She is one of South Africa's most powerful businesswomen.

But when Wendy Luhabe is invited to serve on a company's board of directors, she is required to have the acceptance form co-signed by her husband, Gauteng Premier Mbhazima Shilowa.

"I've always put a line through that part and have never had the forms sent back to me," Luhabe said, speaking at the release in Sandton on Thursday of the results of a census by the Business Women's Association (BWA).

It seems that despite major strides by state-owned enterprises, private companies are sadly lacking when it comes to empowering women.

The BWA tracked the number of female directors, executive managers, CEOs and board chairs on all 347 companies listed on the JSE Securities Exchange and on the 17 state-owned enterprises (SOEs).

The South African Women in Corporate Leadership Census 2004 was conducted between September last year and March this year.

BWA president Dr Namane Magau said the government was a shining example of how equity could be handled, as 40 percent of cabinet ministers were women.

The census found that despite women constituting 52 percent of the population, only 41 percent of women where employed. And out of a total of 5 011 executive managers in the country, only 739 or 14,7 percent where women. Of the 3 125 directors, only 221 or 7,1 percent where women. Only 11 women were chairpersons of boards and a mere seven were CEOs.

They study, conducted in conjunction with Catalyst, an American business women's organisation, has also been carried out in the Unites States, Australia and Canada.

"Overseas the biggest companies have led the way (with female empowerment) but in South Africa the reverse is true - the SOEs have outperformed the listed companies," said Niven Postma, CEO of the BWA.

She pointed out that female representation in the resource industry was particularly bad.

Postma also made reference to what is called the "stiletto ceiling" - where a few powerful women are seen as holding a majority of top positions, preventing other females from entering top positions.

She said the census had proved this belief to be a myth.

"The perception that only a few, powerful women hold a majority of the directorships held by women is untrue. Power is actually spread far more evenly among those women. A total of 170 women directors hold 221 directorships among them.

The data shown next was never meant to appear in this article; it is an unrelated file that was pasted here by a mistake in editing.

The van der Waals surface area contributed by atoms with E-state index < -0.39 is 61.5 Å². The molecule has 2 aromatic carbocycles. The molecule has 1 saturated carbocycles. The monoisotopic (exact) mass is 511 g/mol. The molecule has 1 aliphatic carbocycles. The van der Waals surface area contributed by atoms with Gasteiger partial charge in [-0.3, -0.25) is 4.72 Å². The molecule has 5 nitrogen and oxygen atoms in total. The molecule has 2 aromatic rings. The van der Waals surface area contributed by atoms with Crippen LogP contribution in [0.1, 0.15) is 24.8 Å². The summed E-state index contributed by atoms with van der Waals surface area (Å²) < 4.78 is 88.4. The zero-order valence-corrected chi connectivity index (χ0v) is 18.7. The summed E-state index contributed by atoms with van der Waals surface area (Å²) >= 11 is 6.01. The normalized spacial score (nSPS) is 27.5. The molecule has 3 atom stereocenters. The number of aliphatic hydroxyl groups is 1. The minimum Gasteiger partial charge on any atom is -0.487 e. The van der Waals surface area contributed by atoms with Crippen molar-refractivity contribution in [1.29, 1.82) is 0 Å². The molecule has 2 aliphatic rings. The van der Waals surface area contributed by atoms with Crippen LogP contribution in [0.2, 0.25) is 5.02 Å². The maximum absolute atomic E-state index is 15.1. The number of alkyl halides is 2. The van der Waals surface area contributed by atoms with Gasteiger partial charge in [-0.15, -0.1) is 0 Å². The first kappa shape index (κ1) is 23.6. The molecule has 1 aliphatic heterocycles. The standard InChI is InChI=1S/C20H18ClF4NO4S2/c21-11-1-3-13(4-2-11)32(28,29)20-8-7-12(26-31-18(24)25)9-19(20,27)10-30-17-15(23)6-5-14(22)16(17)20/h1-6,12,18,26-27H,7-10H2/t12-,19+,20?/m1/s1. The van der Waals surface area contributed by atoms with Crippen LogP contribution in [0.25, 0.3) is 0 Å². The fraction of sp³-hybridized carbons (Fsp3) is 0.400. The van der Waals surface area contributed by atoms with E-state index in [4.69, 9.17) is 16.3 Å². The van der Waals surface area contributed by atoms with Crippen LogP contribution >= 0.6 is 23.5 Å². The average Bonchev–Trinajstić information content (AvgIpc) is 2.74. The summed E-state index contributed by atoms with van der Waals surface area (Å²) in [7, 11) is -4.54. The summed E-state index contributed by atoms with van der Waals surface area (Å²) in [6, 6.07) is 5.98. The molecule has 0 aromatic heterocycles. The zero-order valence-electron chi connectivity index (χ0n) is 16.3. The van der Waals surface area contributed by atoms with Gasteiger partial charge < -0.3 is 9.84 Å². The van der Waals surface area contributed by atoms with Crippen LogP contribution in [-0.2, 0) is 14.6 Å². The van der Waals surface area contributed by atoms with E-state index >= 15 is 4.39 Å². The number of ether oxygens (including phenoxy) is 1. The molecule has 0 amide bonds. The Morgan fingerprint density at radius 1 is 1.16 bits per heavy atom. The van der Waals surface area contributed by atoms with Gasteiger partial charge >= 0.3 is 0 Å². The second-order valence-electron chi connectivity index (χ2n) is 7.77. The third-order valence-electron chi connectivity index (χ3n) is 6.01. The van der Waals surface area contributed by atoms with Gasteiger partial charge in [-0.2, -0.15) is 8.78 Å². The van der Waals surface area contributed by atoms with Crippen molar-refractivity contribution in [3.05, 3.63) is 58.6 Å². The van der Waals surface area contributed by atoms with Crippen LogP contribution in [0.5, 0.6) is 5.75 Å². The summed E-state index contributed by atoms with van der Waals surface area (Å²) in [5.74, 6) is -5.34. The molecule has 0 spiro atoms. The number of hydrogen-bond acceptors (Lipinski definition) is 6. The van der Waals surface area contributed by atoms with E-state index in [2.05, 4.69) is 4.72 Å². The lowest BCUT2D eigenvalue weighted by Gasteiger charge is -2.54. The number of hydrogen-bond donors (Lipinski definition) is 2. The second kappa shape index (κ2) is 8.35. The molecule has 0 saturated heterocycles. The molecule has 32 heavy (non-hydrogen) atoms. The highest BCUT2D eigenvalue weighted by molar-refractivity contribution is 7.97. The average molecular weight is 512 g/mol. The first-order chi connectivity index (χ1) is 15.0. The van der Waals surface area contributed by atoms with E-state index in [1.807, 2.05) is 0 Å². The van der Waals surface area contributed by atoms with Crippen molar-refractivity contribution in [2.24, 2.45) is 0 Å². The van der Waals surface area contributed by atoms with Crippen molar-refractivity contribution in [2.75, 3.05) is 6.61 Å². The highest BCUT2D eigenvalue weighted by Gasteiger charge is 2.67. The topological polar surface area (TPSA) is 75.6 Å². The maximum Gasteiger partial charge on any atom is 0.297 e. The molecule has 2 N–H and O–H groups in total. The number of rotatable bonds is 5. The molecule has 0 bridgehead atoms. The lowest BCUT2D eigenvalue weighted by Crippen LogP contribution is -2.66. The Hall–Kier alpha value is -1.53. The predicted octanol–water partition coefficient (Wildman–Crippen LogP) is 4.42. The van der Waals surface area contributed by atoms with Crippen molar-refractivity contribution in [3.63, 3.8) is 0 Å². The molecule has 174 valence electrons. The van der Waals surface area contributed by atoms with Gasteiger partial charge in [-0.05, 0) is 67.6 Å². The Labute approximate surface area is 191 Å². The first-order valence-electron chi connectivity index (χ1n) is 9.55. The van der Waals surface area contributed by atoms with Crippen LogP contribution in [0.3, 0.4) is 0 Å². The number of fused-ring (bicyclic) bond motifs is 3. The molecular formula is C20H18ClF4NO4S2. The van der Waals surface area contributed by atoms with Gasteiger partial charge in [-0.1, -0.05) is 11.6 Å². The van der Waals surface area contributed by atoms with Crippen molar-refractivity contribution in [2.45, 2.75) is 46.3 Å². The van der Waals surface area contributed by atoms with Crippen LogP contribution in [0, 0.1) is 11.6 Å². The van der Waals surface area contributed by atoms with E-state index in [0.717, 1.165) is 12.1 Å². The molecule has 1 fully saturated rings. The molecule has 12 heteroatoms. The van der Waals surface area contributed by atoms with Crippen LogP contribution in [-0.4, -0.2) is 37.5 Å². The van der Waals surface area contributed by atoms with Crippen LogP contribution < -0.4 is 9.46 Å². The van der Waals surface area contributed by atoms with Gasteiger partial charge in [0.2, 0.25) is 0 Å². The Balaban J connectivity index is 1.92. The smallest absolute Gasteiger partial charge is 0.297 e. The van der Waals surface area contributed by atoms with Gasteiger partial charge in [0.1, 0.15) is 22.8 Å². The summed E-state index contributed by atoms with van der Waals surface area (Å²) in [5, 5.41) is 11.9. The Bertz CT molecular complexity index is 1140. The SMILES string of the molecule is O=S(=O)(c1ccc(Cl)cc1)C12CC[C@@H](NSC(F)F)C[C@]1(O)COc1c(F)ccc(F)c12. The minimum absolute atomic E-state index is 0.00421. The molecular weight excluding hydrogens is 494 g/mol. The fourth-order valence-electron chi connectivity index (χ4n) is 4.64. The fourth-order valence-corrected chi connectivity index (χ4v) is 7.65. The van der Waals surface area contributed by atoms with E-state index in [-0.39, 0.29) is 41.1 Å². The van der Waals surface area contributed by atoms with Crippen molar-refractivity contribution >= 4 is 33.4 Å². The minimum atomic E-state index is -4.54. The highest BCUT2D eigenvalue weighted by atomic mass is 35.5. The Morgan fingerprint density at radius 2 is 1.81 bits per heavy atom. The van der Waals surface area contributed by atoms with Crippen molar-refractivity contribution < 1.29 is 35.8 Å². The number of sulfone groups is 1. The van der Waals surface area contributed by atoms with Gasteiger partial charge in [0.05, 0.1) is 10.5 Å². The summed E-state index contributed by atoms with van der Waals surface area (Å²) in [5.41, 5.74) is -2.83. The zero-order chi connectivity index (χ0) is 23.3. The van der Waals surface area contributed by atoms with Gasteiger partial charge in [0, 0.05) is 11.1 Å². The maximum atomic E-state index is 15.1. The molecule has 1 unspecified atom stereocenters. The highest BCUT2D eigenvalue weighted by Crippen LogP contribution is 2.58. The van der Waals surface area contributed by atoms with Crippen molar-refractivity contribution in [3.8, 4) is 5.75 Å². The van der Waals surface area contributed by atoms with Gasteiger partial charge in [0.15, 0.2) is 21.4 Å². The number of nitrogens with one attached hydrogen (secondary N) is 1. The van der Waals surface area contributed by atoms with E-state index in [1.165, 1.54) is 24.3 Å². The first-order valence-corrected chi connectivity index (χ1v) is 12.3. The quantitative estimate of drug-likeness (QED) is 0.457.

"It was found that a majority of women hold only one directorship and only three women (in SA) hold six directorships each," Postma said.

The census found that almost two-thirds of companies in South Africa have no women in top positions. A majority of these companies were private.

While 59,5 percent of companies had no woman directors, only 4,9 percent had three or more woman directors.

The census found that JSE-listed companies were far behind state-owned ones, with 61,1 percent having no female directors at all - compared to 17,6 percent of SOEs which had no female directors.

The deputy CEO of the JSE Securities Exchange, Nicky Newton-King, said a diverse workforce was important for business.

"The best decisions are taken after robust debate. It is often difficult to have debate with a group of clones or 'yes-men'."

"So it's important to fully embrace diversity - both gender and racial diversity," Newton-King said.

Maria Ramos, group chief executive of Transnet, lauded the census, saying that unless representations were measured, progress would be difficult.

"Unless you measure (progress), you don't know where you are going or how you are going to get there."

The importance of women in corporate leadership was vital, Ramos said.

She said she was proud to discover that Transnet was listed as one of the 10 firms with 25 percent or more director or executive manager positions held by women.

"Now that Transnet has a substantial number of women in executive, board, director, and (other) senior positions, it puts an enormous burden on each of us (to institute change)."

"If, in three years from now, I have not transformed Transnet, then my gender doesn't make a difference."

"The ratio (of gender) is important but it is (also) important how that is (further) used to transform," Ramos said.

Tom Boardman, the chief executive of Nedbank, which sponsored the census, said it was "folly in a country with a shortage of skills" not to utilise skilled women for top positions.

The top 10 companies with 25 percent or more female executives and directors are: Air Traffic and Navigation Services, Enviroserv Holdings Ltd, Maxtec Ltd, MTN Group, SABC, South African Post Office, Spescom, Trans-Caledon Tunnel Authority, Transnet, and Venter Leisure & Commercial Trailers.